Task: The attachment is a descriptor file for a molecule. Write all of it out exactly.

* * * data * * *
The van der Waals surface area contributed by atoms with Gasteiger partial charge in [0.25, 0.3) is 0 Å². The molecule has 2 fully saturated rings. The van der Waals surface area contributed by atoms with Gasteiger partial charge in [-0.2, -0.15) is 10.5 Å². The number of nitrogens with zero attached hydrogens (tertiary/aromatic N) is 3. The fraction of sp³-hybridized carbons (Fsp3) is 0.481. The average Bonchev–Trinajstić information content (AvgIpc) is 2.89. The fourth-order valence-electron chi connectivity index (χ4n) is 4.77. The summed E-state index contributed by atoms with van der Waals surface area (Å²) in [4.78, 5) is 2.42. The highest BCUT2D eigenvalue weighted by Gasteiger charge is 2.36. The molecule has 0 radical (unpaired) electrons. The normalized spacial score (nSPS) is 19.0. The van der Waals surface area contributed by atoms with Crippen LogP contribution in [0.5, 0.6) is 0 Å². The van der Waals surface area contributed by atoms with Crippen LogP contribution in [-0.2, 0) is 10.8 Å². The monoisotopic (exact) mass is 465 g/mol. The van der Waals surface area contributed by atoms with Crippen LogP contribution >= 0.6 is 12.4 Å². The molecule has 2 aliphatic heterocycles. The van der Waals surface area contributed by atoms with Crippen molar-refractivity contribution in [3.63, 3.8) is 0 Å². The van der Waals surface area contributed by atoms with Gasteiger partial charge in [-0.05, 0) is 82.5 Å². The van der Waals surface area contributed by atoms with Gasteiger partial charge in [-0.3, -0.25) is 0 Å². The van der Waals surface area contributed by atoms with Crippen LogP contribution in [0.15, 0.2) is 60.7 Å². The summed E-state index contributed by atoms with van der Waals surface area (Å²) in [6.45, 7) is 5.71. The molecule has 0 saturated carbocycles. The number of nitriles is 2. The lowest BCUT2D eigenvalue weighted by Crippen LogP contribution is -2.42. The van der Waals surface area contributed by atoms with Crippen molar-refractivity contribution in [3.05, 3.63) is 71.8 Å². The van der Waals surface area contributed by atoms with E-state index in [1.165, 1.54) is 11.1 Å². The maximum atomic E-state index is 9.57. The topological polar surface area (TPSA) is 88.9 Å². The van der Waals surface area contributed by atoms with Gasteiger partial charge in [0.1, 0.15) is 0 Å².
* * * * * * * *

The van der Waals surface area contributed by atoms with Gasteiger partial charge in [0.25, 0.3) is 0 Å². The molecule has 2 fully saturated rings. The van der Waals surface area contributed by atoms with Gasteiger partial charge in [-0.2, -0.15) is 10.5 Å². The number of nitrogens with zero attached hydrogens (tertiary/aromatic N) is 3. The fraction of sp³-hybridized carbons (Fsp3) is 0.481. The average Bonchev–Trinajstić information content (AvgIpc) is 2.89. The fourth-order valence-electron chi connectivity index (χ4n) is 4.77. The summed E-state index contributed by atoms with van der Waals surface area (Å²) in [4.78, 5) is 2.42. The highest BCUT2D eigenvalue weighted by Gasteiger charge is 2.36. The molecule has 0 radical (unpaired) electrons. The normalized spacial score (nSPS) is 19.0. The van der Waals surface area contributed by atoms with Crippen LogP contribution in [0.5, 0.6) is 0 Å². The van der Waals surface area contributed by atoms with Crippen LogP contribution in [-0.2, 0) is 10.8 Å². The monoisotopic (exact) mass is 465 g/mol. The van der Waals surface area contributed by atoms with Crippen LogP contribution >= 0.6 is 12.4 Å². The molecule has 2 aliphatic heterocycles. The van der Waals surface area contributed by atoms with Crippen molar-refractivity contribution in [3.63, 3.8) is 0 Å². The van der Waals surface area contributed by atoms with Gasteiger partial charge in [-0.05, 0) is 82.5 Å². The van der Waals surface area contributed by atoms with Gasteiger partial charge in [-0.3, -0.25) is 0 Å². The van der Waals surface area contributed by atoms with Crippen LogP contribution in [0.15, 0.2) is 60.7 Å². The summed E-state index contributed by atoms with van der Waals surface area (Å²) in [6.45, 7) is 5.71. The molecule has 0 saturated carbocycles. The number of nitriles is 2. The lowest BCUT2D eigenvalue weighted by Crippen LogP contribution is -2.42. The van der Waals surface area contributed by atoms with Crippen molar-refractivity contribution in [3.05, 3.63) is 71.8 Å². The van der Waals surface area contributed by atoms with E-state index in [1.165, 1.54) is 11.1 Å². The maximum atomic E-state index is 9.57. The topological polar surface area (TPSA) is 88.9 Å². The van der Waals surface area contributed by atoms with Gasteiger partial charge in [0.1, 0.15) is 0 Å².